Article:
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Forex technical analysis tries to predict price movements of currency by examining the market variables and mathematical data. This includes market participants (on the national and corporate levels), price histories, fluctuations and other trends. The forex technical analysis makes the assumption that economic trends are not randomized. Therefore, the mathematical formulas used to develop a technical analysis make the assumption that a price will move in any of three linear directions: up, down or sideways.
When a technical analysis shows that a price is trending upwards, there is an increase in the currency value and then an increase in the amount of buyers. When a price trends downwards there is the opposite impact: currency value decreases and there are more sellers. A sideways trend shows that there is little movement in the value—but that does not mean that there are no buyers or sellers of a particular currency. This is because, much like the stock market, trader perceptions create buy/sell patterns. Therefore, it is important to examine the current currency market trends, as well as the trader mentalities.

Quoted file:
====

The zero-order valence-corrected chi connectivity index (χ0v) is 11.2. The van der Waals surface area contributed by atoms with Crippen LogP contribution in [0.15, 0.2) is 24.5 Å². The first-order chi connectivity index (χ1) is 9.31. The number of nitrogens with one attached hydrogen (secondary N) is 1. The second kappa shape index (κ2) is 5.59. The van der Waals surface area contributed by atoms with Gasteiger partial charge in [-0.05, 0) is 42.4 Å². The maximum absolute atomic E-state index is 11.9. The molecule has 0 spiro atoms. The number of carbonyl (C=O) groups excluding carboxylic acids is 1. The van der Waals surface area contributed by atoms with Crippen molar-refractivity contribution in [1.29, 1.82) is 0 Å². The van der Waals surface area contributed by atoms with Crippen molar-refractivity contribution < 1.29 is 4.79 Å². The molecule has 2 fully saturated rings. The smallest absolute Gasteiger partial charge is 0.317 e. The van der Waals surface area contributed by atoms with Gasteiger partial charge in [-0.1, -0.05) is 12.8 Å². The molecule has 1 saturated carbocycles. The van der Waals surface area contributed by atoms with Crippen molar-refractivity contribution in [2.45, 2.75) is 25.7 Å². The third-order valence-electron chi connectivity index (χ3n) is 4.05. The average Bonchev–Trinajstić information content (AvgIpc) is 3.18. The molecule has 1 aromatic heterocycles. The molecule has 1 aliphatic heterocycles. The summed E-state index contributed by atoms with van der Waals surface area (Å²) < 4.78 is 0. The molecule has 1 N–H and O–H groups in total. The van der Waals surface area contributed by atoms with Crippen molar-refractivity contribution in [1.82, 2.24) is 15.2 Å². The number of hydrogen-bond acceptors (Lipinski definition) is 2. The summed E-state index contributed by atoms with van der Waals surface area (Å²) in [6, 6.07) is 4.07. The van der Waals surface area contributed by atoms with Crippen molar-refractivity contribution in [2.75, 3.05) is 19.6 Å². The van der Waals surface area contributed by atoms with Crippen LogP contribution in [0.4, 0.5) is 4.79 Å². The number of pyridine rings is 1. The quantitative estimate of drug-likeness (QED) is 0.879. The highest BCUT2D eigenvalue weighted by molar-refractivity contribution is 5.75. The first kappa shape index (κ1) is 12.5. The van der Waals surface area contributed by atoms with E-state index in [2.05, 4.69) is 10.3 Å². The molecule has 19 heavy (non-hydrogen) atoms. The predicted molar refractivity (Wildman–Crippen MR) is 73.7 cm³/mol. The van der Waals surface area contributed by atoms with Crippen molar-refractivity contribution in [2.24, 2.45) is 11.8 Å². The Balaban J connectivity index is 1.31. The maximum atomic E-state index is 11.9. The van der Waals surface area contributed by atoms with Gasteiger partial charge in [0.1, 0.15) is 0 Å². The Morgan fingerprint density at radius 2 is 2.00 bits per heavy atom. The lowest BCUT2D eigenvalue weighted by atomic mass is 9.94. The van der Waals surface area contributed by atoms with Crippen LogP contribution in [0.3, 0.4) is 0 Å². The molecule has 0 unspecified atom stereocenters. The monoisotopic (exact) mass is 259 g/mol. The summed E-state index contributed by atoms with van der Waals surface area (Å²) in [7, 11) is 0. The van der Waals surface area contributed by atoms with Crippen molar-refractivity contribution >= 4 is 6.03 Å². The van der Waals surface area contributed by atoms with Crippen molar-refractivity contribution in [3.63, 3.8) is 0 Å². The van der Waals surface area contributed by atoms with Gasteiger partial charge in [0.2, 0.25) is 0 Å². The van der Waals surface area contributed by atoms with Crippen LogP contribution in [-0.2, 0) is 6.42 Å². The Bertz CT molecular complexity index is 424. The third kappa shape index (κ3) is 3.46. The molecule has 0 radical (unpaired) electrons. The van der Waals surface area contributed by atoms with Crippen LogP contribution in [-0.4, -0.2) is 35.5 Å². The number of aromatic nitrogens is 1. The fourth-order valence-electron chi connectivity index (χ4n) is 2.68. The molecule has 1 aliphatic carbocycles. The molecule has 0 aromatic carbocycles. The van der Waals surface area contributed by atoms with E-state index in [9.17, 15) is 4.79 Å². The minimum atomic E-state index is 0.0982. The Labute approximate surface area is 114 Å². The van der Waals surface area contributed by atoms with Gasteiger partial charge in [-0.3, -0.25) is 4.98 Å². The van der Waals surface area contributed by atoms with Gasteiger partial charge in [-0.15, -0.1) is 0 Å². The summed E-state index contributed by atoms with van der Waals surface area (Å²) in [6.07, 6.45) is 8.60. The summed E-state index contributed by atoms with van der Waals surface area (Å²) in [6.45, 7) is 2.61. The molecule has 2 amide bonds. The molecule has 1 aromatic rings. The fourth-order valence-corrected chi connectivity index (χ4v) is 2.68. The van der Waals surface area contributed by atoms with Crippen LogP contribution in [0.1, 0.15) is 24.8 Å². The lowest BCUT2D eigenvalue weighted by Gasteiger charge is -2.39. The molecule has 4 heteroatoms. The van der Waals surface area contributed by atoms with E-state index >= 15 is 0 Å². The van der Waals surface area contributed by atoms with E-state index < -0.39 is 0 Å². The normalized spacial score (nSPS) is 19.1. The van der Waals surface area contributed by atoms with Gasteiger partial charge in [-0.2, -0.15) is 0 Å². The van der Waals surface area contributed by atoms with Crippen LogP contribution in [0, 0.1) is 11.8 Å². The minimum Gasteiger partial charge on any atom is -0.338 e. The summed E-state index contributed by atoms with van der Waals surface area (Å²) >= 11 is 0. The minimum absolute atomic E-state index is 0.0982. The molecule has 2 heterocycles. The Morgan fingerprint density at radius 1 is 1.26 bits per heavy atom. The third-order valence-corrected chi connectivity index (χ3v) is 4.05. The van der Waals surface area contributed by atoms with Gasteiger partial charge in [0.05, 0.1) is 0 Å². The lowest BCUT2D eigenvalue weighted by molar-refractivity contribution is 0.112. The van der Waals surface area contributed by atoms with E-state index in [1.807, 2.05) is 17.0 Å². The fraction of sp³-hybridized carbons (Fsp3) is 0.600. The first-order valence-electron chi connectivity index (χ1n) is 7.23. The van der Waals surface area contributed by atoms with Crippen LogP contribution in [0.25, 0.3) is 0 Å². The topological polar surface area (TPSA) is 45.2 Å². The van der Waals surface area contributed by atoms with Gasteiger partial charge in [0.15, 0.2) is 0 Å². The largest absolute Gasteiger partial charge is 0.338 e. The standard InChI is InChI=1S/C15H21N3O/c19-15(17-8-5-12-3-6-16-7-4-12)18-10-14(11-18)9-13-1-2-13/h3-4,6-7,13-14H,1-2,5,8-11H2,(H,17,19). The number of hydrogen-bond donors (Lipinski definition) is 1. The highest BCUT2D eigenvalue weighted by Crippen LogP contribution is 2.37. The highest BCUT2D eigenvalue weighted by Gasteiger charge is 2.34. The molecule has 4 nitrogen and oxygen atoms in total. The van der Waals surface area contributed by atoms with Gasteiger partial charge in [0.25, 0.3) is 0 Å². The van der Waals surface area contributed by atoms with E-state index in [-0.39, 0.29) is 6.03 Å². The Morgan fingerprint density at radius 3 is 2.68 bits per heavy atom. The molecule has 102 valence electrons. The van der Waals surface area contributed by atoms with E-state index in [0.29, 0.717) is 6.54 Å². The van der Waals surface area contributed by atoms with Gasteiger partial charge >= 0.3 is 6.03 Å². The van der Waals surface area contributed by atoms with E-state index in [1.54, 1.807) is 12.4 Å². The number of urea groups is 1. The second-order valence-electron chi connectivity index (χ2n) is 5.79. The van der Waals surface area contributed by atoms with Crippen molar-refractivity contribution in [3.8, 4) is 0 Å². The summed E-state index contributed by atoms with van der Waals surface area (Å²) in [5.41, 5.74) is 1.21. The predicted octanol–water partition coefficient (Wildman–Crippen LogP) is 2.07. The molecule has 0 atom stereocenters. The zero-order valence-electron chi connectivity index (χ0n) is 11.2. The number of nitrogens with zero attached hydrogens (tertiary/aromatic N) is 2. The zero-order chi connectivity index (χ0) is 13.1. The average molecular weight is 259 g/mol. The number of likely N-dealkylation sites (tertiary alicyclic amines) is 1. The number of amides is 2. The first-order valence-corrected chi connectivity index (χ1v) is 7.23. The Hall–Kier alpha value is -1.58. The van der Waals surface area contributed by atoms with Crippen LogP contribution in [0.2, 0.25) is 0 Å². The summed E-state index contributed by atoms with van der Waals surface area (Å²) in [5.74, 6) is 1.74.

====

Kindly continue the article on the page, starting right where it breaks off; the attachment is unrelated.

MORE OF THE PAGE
A forex technical analysis uses charting tools to graphically depict trends based on current and historical information. The technical analysis may involve, but is not dependent on, fundamental analysis characteristics, such as governance and employment of the currency's originating nation. The main benefit of technical analysis is that it is similar to your traditional stock market analysis---it shows value patterns, trends, rises, falls, and so on. In fact, many of the charting tools used in a technical analysis, such as the candles stick, is mimicry of tools used in the stock market. So while currency trading is a relatively new market for your average trader, the mathematics and chart processes are familiar.